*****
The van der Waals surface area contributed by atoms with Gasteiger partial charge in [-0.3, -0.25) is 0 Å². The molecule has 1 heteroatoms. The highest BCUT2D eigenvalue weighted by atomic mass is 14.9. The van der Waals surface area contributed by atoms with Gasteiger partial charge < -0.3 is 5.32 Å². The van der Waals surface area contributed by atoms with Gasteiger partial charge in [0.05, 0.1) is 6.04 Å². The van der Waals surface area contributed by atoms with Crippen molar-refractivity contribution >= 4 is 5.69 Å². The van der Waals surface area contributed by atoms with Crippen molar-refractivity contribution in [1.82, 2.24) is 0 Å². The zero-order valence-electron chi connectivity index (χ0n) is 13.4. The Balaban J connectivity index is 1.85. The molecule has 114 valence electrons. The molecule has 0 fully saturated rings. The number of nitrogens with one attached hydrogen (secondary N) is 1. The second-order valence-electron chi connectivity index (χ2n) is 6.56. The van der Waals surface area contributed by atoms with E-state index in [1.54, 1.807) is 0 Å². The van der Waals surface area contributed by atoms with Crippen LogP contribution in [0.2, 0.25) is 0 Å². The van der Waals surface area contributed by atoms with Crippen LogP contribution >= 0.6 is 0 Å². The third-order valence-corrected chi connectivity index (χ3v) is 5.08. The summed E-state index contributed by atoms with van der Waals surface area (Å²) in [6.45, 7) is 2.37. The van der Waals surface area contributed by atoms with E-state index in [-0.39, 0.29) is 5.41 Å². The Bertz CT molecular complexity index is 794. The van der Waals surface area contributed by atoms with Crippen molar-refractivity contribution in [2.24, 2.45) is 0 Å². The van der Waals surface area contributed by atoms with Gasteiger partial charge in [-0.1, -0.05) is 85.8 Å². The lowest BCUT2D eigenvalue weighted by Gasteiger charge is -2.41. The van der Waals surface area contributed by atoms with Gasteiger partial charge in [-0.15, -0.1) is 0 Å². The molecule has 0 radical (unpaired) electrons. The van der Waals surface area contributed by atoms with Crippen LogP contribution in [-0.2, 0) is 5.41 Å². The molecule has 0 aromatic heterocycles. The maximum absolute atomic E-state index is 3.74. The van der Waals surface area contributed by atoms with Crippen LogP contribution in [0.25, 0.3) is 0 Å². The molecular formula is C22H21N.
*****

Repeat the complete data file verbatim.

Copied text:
The van der Waals surface area contributed by atoms with Gasteiger partial charge in [-0.3, -0.25) is 0 Å². The molecule has 1 heteroatoms. The highest BCUT2D eigenvalue weighted by atomic mass is 14.9. The van der Waals surface area contributed by atoms with Gasteiger partial charge < -0.3 is 5.32 Å². The van der Waals surface area contributed by atoms with Gasteiger partial charge in [0.05, 0.1) is 6.04 Å². The van der Waals surface area contributed by atoms with Crippen molar-refractivity contribution >= 4 is 5.69 Å². The van der Waals surface area contributed by atoms with Crippen molar-refractivity contribution in [1.82, 2.24) is 0 Å². The zero-order valence-electron chi connectivity index (χ0n) is 13.4. The Balaban J connectivity index is 1.85. The molecule has 114 valence electrons. The molecule has 0 fully saturated rings. The number of nitrogens with one attached hydrogen (secondary N) is 1. The second-order valence-electron chi connectivity index (χ2n) is 6.56. The van der Waals surface area contributed by atoms with E-state index in [1.54, 1.807) is 0 Å². The van der Waals surface area contributed by atoms with Crippen LogP contribution in [0.2, 0.25) is 0 Å². The van der Waals surface area contributed by atoms with Crippen LogP contribution >= 0.6 is 0 Å². The third-order valence-corrected chi connectivity index (χ3v) is 5.08. The summed E-state index contributed by atoms with van der Waals surface area (Å²) in [6.45, 7) is 2.37. The van der Waals surface area contributed by atoms with E-state index in [-0.39, 0.29) is 5.41 Å². The Bertz CT molecular complexity index is 794. The van der Waals surface area contributed by atoms with Crippen molar-refractivity contribution in [2.24, 2.45) is 0 Å². The van der Waals surface area contributed by atoms with Gasteiger partial charge in [-0.1, -0.05) is 85.8 Å². The lowest BCUT2D eigenvalue weighted by Gasteiger charge is -2.41. The van der Waals surface area contributed by atoms with Gasteiger partial charge in [-0.15, -0.1) is 0 Å². The molecule has 0 radical (unpaired) electrons. The van der Waals surface area contributed by atoms with Crippen LogP contribution in [-0.2, 0) is 5.41 Å². The molecule has 0 aromatic heterocycles. The maximum absolute atomic E-state index is 3.74. The van der Waals surface area contributed by atoms with Crippen LogP contribution in [0.25, 0.3) is 0 Å². The molecular formula is C22H21N.